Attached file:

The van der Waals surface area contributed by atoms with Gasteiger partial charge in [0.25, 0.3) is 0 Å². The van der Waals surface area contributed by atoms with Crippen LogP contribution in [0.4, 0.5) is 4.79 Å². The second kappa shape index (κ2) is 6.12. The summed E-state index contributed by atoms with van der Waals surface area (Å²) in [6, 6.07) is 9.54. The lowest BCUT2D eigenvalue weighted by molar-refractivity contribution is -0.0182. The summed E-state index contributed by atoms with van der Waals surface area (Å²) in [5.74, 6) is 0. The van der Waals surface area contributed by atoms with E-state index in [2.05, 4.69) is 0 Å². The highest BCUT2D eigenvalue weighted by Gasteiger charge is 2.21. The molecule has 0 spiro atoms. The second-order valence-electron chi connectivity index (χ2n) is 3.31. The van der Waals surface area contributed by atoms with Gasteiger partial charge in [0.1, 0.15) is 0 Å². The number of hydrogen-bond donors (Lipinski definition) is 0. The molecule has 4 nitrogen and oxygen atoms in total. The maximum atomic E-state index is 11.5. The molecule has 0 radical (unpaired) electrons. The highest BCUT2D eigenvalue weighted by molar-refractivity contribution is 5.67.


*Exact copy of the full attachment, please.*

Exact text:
The van der Waals surface area contributed by atoms with Gasteiger partial charge in [0.25, 0.3) is 0 Å². The van der Waals surface area contributed by atoms with Crippen LogP contribution in [0.4, 0.5) is 4.79 Å². The second kappa shape index (κ2) is 6.12. The summed E-state index contributed by atoms with van der Waals surface area (Å²) in [6, 6.07) is 9.54. The lowest BCUT2D eigenvalue weighted by molar-refractivity contribution is -0.0182. The summed E-state index contributed by atoms with van der Waals surface area (Å²) in [5.74, 6) is 0. The van der Waals surface area contributed by atoms with E-state index in [2.05, 4.69) is 0 Å². The highest BCUT2D eigenvalue weighted by Gasteiger charge is 2.21. The molecule has 0 spiro atoms. The second-order valence-electron chi connectivity index (χ2n) is 3.31. The van der Waals surface area contributed by atoms with Gasteiger partial charge in [0.1, 0.15) is 0 Å². The number of hydrogen-bond donors (Lipinski definition) is 0. The molecule has 4 nitrogen and oxygen atoms in total. The maximum atomic E-state index is 11.5. The molecule has 0 radical (unpaired) electrons. The highest BCUT2D eigenvalue weighted by molar-refractivity contribution is 5.67.